Tenement Museum

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When considering exhibitions of the immigrant experience in the United States, the Eldridge Street Museum and Synagogue, as well as the Tenement Museum, hold a unique and exemplary collection and site concerning the history of Jewish Immigration. Though both are museums within blocks of each other in New York City’s Lower East Side, and serve as a site of preserved cultural heritage, they respectively offer a very unique exposé on early Jewish life and immigration, while synergizing narratives with other ethnic and religious groups. Through dialogues, tours, and cross-cultural events with the surrounding communities, these museums have consolidated their place as a “New York Museum”, as opposed to simply a “Jewish Museum. In addition to …show more content…

When venturing through the tenement museum, the signs of Jewish Immigrant life in Industrial America seem apparent, with objects and decorations clearly denoting the Ashkenazic background. Whether it be the copy of The Forward written in a Yiddish type, a voucher for English courses written in Yiddish, or traditional foods, which the museum displayed as being bagels and challah, the signs of Jewish living are clear. But this is not the only location where we find remnants of Jewish life, as the Eldridge Street Synagogue has several features which personalize the space, and turn it into the intimate space that served this community. Among the clearest of these personal features of the shul would be name plaques denoting reserved benches for certain donor families, or name crotched into the side of a tapestry on a Torah scroll covering. Interestingly though, the most notable yet unseemly sign of once prevalent Jewish life that the visitor can see in both sites, are the creases in the floorboard. This unique feature implies the idea that people had congregated and stood around that specific location, whether the crease was in the kitchen of a tenement, or behind the pews of the synagogue, so frequently, that they had inadvertently “left their …show more content…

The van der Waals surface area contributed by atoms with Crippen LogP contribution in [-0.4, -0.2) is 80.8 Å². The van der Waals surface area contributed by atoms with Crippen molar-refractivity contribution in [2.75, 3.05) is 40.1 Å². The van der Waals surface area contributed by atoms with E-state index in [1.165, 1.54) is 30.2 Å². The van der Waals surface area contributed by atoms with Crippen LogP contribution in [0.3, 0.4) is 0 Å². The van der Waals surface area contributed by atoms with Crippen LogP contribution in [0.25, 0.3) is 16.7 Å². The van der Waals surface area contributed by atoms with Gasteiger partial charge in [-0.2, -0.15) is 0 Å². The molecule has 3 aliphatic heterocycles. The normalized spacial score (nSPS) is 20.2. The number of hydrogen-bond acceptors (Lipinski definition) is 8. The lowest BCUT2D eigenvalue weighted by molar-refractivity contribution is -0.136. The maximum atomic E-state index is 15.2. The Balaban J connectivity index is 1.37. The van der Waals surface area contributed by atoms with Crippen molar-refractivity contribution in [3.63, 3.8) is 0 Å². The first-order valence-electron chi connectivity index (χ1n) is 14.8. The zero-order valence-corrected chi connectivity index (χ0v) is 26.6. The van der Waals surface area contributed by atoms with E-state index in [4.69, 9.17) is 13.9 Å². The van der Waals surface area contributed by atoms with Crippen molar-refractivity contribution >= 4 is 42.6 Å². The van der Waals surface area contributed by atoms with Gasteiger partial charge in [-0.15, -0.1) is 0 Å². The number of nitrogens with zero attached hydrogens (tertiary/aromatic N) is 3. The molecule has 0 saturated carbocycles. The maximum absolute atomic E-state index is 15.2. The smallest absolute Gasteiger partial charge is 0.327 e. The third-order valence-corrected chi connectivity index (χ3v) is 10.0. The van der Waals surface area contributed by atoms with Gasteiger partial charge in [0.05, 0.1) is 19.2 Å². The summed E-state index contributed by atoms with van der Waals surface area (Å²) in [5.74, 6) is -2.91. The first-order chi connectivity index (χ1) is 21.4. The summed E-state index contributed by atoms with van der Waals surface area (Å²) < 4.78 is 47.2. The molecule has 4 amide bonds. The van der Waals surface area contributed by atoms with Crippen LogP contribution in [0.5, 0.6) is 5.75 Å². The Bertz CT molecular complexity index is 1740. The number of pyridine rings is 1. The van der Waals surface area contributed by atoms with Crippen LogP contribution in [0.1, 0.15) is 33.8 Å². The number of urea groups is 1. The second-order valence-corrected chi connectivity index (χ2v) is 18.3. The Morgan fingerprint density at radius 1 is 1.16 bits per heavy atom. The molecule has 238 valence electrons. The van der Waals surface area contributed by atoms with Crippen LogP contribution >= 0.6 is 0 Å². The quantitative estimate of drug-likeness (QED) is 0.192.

One such method in which the museums brings together groups of people, would be their component of the guided tour which begins with a discussion on social issues, with a recent topic being the problems that sweatshops pose to contemporary New York City. In addition to this, the museum offers a series of walking tours, group discussions, food tastings, public talks led by prestiged academics, and re-enactments of the individuals who lived on 97 Orchard Street. On this walking tour, visitors can see items that belonged to former resident immigrants of many different ethnic backgrounds the tenement house such as documents in languages such as Italian, English, German, Chinese, Yiddish, and Hebrew. This inclusion of objects of varied cultural background found within the same location, the 97 Orchard tenement building, and displayed within the same exhibition case, helps to aid the notion of a parallel and synergized immigrant experience of the respective

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